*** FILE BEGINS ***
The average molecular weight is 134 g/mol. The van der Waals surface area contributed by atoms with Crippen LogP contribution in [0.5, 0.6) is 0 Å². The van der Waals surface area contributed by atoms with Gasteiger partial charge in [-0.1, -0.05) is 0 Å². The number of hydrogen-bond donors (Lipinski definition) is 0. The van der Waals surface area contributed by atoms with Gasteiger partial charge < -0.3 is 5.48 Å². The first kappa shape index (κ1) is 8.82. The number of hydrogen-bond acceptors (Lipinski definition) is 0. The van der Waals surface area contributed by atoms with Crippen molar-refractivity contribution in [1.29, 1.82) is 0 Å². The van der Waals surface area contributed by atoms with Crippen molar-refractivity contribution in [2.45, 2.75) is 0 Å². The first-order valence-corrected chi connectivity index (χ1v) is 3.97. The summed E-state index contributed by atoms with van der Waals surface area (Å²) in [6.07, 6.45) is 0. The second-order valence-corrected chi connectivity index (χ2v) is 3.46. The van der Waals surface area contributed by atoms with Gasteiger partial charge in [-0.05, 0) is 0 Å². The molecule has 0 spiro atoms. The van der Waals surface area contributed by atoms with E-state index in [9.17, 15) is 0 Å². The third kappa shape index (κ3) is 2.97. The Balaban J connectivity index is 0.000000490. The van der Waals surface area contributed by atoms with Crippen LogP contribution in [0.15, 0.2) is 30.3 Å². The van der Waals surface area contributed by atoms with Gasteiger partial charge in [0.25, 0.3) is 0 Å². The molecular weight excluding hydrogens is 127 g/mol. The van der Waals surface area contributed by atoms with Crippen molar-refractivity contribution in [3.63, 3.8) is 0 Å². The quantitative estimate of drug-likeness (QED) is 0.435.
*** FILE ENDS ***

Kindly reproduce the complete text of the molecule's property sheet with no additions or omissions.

The average molecular weight is 134 g/mol. The van der Waals surface area contributed by atoms with Crippen LogP contribution in [0.5, 0.6) is 0 Å². The van der Waals surface area contributed by atoms with Gasteiger partial charge in [-0.1, -0.05) is 0 Å². The number of hydrogen-bond donors (Lipinski definition) is 0. The van der Waals surface area contributed by atoms with Gasteiger partial charge < -0.3 is 5.48 Å². The first kappa shape index (κ1) is 8.82. The number of hydrogen-bond acceptors (Lipinski definition) is 0. The van der Waals surface area contributed by atoms with Crippen molar-refractivity contribution in [1.29, 1.82) is 0 Å². The van der Waals surface area contributed by atoms with Crippen molar-refractivity contribution in [2.45, 2.75) is 0 Å². The first-order valence-corrected chi connectivity index (χ1v) is 3.97. The summed E-state index contributed by atoms with van der Waals surface area (Å²) in [6.07, 6.45) is 0. The second-order valence-corrected chi connectivity index (χ2v) is 3.46. The van der Waals surface area contributed by atoms with Gasteiger partial charge in [-0.05, 0) is 0 Å². The molecule has 0 spiro atoms. The van der Waals surface area contributed by atoms with E-state index in [9.17, 15) is 0 Å². The third kappa shape index (κ3) is 2.97. The Balaban J connectivity index is 0.000000490. The van der Waals surface area contributed by atoms with Crippen LogP contribution in [0.15, 0.2) is 30.3 Å². The van der Waals surface area contributed by atoms with Gasteiger partial charge in [0.25, 0.3) is 0 Å². The molecular weight excluding hydrogens is 127 g/mol. The van der Waals surface area contributed by atoms with Crippen molar-refractivity contribution in [3.63, 3.8) is 0 Å². The quantitative estimate of drug-likeness (QED) is 0.435.